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Budget constraints and fewer staff have changed our operations. Be prepared for your visit. More »
All campgrounds are open except Erbie Campground in the Upper District. Trash receptacles have been removed from many areas throughout the park; please be prepared to carry out your own trash and recycling. View link for more information. More »
Rivers and Streams
Faron D. Usrey.
Within the Ozark Mountains three major ecoregions have been described: the Boston Mountains, Springfield Plateau, and the Salem Plateau. The watershed of the Buffalo River is a mixture of the Boston Mountains in the upper river and the Springfield Plateau in the lower river.
As the erosional processes act upon the surface of these geologic ecoregions, distinct stream morphologies result. The Boston Mountains are higher in elevation and composed of more weather resistant rock, and thus have produced high gradient streams with large car-sized boulders confining large reaches of the headwaters. The Springfield Plateau streams are quite different. They are medium gradient streams that have substrate composed primarily of cobble and gravel which periodically come in contact with the limestone bedrock of the Boone Formation. The streams of the Salem Plateau are generally more bedrock controlled than that of the Springfield.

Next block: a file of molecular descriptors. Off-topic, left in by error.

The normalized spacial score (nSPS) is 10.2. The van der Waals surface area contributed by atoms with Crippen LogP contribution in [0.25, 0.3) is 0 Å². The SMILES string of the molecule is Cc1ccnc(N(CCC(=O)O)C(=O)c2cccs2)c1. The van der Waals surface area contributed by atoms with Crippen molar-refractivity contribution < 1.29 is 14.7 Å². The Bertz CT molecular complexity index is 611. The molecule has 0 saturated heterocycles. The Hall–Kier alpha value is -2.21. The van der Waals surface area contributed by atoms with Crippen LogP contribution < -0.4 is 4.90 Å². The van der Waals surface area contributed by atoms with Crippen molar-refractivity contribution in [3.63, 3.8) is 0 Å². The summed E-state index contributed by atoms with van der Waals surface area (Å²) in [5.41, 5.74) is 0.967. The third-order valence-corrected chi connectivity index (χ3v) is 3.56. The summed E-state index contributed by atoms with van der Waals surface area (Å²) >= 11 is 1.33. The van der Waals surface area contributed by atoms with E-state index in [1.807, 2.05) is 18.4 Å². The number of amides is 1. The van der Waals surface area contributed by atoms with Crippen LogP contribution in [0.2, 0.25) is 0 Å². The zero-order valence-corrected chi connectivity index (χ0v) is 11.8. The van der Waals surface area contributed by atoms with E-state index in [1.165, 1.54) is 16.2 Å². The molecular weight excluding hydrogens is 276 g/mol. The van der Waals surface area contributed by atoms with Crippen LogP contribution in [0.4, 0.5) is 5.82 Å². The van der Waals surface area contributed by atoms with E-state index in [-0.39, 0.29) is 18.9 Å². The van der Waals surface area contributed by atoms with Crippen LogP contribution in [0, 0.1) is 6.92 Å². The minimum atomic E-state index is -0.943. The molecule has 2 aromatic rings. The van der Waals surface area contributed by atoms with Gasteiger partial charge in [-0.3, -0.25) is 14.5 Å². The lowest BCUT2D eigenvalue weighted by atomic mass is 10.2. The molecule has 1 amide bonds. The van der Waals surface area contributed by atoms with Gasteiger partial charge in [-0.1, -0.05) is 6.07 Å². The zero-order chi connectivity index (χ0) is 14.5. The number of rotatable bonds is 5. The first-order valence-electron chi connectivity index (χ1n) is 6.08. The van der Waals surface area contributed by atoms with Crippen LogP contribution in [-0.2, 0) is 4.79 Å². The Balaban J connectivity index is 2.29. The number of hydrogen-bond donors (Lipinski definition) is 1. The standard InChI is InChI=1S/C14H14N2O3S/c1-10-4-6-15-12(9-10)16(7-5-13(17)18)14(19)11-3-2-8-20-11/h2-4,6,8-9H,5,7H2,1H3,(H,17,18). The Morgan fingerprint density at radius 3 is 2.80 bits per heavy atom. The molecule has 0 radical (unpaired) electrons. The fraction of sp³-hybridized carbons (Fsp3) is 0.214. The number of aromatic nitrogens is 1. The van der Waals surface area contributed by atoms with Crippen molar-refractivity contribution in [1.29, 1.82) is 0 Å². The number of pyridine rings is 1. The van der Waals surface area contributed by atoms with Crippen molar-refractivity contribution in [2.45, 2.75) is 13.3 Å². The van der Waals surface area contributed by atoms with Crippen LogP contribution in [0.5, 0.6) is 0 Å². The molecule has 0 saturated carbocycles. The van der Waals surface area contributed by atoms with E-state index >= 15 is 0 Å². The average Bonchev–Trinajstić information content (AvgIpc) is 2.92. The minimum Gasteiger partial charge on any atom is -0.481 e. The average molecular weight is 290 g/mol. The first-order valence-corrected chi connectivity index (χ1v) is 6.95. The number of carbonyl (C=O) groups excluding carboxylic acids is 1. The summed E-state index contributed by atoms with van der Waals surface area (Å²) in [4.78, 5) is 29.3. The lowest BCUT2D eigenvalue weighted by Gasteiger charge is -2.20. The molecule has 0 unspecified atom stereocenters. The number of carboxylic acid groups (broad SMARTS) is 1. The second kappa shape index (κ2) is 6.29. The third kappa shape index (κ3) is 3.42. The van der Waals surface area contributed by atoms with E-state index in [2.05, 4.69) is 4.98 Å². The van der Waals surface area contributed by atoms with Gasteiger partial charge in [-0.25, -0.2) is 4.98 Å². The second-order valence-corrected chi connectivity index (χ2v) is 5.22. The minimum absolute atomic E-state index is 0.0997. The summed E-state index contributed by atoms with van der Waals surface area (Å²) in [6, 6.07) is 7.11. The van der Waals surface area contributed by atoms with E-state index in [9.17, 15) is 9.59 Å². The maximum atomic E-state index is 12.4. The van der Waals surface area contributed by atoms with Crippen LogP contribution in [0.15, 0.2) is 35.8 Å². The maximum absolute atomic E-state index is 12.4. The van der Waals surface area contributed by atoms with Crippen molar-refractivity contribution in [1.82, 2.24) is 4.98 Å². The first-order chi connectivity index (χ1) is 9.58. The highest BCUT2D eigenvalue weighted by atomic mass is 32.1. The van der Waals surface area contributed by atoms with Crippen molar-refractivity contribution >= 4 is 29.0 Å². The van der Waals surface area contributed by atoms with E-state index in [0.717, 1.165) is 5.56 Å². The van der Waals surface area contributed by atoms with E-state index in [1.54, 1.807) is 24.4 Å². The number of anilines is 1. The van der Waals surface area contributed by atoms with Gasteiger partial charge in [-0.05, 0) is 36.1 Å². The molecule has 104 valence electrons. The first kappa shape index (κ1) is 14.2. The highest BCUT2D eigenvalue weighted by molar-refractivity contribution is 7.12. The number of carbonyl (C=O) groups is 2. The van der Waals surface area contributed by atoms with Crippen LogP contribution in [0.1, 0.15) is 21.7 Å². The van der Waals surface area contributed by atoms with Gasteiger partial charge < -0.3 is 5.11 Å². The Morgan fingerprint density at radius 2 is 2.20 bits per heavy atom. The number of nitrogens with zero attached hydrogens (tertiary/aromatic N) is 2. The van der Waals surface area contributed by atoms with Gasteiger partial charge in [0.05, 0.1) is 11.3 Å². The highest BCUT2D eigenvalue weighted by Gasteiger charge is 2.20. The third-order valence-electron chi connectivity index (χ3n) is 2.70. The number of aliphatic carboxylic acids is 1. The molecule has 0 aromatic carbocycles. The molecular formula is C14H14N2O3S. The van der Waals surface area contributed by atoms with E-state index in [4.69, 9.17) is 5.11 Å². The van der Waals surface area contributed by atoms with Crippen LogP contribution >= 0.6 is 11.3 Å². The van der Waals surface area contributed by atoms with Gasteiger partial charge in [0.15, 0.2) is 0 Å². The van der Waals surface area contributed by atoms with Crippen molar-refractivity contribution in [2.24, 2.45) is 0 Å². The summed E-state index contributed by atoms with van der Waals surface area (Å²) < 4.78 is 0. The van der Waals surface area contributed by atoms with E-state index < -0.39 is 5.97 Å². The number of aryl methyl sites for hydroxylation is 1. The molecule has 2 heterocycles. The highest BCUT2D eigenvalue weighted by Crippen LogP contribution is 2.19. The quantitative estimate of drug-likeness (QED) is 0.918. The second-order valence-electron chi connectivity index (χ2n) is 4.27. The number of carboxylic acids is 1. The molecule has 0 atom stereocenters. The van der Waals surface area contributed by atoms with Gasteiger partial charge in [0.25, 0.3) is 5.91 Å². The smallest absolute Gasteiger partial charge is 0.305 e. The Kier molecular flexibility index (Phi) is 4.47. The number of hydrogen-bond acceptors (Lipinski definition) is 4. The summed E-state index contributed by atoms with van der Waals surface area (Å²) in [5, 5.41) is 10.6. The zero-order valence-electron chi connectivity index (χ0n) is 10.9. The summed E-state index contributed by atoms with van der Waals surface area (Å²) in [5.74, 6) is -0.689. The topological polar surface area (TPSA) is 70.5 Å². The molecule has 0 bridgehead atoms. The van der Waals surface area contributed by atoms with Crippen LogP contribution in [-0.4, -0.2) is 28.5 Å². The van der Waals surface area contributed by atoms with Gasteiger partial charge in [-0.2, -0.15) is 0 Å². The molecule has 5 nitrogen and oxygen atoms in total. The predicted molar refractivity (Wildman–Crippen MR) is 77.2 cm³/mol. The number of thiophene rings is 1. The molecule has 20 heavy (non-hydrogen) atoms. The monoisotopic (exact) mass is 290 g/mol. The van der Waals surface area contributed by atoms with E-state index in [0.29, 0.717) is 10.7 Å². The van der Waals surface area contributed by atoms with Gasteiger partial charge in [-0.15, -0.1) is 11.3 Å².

Differences in stream morphology can effect the diversity and composition of macroinvertebrates and fish, the basic chemistry of the water, and the response of the stream system to disturbance.
The Buffalo River is unique in that its headwaters are located in the Boston Mountains and flows north into the Springfield Plateau. Once it intersects the Springfield the river turns east and flows between the boundary of the two geologic provinces.
Did You Know?
Did you know that there are no dams found on the Buffalo National River. In fact, a number of people realized this and fought to keep the river untouched by dam builders. On March 1, 1972, Congress established Buffalo National River as the country's first national river.